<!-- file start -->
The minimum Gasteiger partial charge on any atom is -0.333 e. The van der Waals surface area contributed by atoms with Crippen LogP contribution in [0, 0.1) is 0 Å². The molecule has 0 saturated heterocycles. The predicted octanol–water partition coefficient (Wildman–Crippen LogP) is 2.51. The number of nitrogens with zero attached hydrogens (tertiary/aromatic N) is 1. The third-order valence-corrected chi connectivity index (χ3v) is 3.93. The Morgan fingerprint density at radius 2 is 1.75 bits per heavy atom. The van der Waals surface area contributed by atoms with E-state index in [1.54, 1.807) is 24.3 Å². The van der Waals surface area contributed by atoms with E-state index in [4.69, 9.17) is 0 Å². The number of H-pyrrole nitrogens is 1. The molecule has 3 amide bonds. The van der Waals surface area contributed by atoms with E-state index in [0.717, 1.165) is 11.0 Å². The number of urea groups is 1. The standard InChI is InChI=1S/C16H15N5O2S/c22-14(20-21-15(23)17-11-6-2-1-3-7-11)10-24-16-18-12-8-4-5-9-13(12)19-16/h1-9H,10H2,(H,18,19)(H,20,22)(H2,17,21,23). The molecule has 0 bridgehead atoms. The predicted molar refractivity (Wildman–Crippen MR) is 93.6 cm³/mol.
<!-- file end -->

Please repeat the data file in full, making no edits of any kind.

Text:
The minimum Gasteiger partial charge on any atom is -0.333 e. The van der Waals surface area contributed by atoms with Crippen LogP contribution in [0, 0.1) is 0 Å². The molecule has 0 saturated heterocycles. The predicted octanol–water partition coefficient (Wildman–Crippen LogP) is 2.51. The number of nitrogens with zero attached hydrogens (tertiary/aromatic N) is 1. The third-order valence-corrected chi connectivity index (χ3v) is 3.93. The Morgan fingerprint density at radius 2 is 1.75 bits per heavy atom. The van der Waals surface area contributed by atoms with E-state index in [1.54, 1.807) is 24.3 Å². The van der Waals surface area contributed by atoms with E-state index in [4.69, 9.17) is 0 Å². The number of H-pyrrole nitrogens is 1. The molecule has 3 amide bonds. The van der Waals surface area contributed by atoms with E-state index in [0.717, 1.165) is 11.0 Å². The number of urea groups is 1. The standard InChI is InChI=1S/C16H15N5O2S/c22-14(20-21-15(23)17-11-6-2-1-3-7-11)10-24-16-18-12-8-4-5-9-13(12)19-16/h1-9H,10H2,(H,18,19)(H,20,22)(H2,17,21,23). The molecule has 0 bridgehead atoms. The predicted molar refractivity (Wildman–Crippen MR) is 93.6 cm³/mol.